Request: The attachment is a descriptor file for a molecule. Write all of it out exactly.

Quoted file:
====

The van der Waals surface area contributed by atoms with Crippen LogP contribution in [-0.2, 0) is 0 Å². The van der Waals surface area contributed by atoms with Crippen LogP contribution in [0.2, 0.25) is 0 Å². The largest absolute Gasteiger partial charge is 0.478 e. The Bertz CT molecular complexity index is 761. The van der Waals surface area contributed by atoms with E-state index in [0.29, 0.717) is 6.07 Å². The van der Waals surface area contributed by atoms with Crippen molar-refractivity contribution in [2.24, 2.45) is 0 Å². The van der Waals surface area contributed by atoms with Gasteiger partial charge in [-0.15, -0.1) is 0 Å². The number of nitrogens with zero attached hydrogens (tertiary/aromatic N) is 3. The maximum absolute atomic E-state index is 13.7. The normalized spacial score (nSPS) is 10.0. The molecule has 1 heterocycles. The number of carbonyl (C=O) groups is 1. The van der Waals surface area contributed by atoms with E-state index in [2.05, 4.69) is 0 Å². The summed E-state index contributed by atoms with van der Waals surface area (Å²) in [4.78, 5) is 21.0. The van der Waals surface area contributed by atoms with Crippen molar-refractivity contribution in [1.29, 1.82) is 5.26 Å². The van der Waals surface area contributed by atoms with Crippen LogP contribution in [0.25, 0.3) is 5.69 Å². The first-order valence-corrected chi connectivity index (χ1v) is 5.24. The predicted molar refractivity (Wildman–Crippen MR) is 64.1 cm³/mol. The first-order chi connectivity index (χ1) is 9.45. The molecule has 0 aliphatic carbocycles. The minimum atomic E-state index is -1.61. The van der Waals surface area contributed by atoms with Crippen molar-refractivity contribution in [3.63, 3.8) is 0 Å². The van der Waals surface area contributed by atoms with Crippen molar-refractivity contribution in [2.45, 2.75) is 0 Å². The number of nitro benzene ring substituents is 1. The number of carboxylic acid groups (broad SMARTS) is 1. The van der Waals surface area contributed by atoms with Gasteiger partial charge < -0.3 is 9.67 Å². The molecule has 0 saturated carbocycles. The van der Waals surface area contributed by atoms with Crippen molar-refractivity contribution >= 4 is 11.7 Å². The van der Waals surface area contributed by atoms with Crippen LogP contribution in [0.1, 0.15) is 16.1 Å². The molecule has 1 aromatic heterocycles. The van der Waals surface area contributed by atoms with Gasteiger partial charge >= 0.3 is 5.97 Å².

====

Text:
The van der Waals surface area contributed by atoms with Crippen LogP contribution in [-0.2, 0) is 0 Å². The van der Waals surface area contributed by atoms with Crippen LogP contribution in [0.2, 0.25) is 0 Å². The largest absolute Gasteiger partial charge is 0.478 e. The Bertz CT molecular complexity index is 761. The van der Waals surface area contributed by atoms with E-state index in [0.29, 0.717) is 6.07 Å². The van der Waals surface area contributed by atoms with Crippen molar-refractivity contribution in [2.24, 2.45) is 0 Å². The van der Waals surface area contributed by atoms with Gasteiger partial charge in [-0.15, -0.1) is 0 Å². The number of nitrogens with zero attached hydrogens (tertiary/aromatic N) is 3. The maximum absolute atomic E-state index is 13.7. The normalized spacial score (nSPS) is 10.0. The molecule has 1 heterocycles. The number of carbonyl (C=O) groups is 1. The van der Waals surface area contributed by atoms with E-state index in [2.05, 4.69) is 0 Å². The summed E-state index contributed by atoms with van der Waals surface area (Å²) in [4.78, 5) is 21.0. The van der Waals surface area contributed by atoms with Crippen molar-refractivity contribution in [1.29, 1.82) is 5.26 Å². The van der Waals surface area contributed by atoms with Crippen LogP contribution in [0.25, 0.3) is 5.69 Å². The first-order valence-corrected chi connectivity index (χ1v) is 5.24. The predicted molar refractivity (Wildman–Crippen MR) is 64.1 cm³/mol. The first-order chi connectivity index (χ1) is 9.45. The molecule has 0 aliphatic carbocycles. The minimum atomic E-state index is -1.61. The van der Waals surface area contributed by atoms with Crippen molar-refractivity contribution in [3.63, 3.8) is 0 Å². The van der Waals surface area contributed by atoms with Crippen molar-refractivity contribution in [2.45, 2.75) is 0 Å². The number of nitro benzene ring substituents is 1. The number of carboxylic acid groups (broad SMARTS) is 1. The van der Waals surface area contributed by atoms with Gasteiger partial charge < -0.3 is 9.67 Å². The molecule has 0 saturated carbocycles. The van der Waals surface area contributed by atoms with Crippen molar-refractivity contribution >= 4 is 11.7 Å². The van der Waals surface area contributed by atoms with Crippen LogP contribution in [0.1, 0.15) is 16.1 Å². The molecule has 1 aromatic heterocycles. The van der Waals surface area contributed by atoms with Gasteiger partial charge >= 0.3 is 5.97 Å².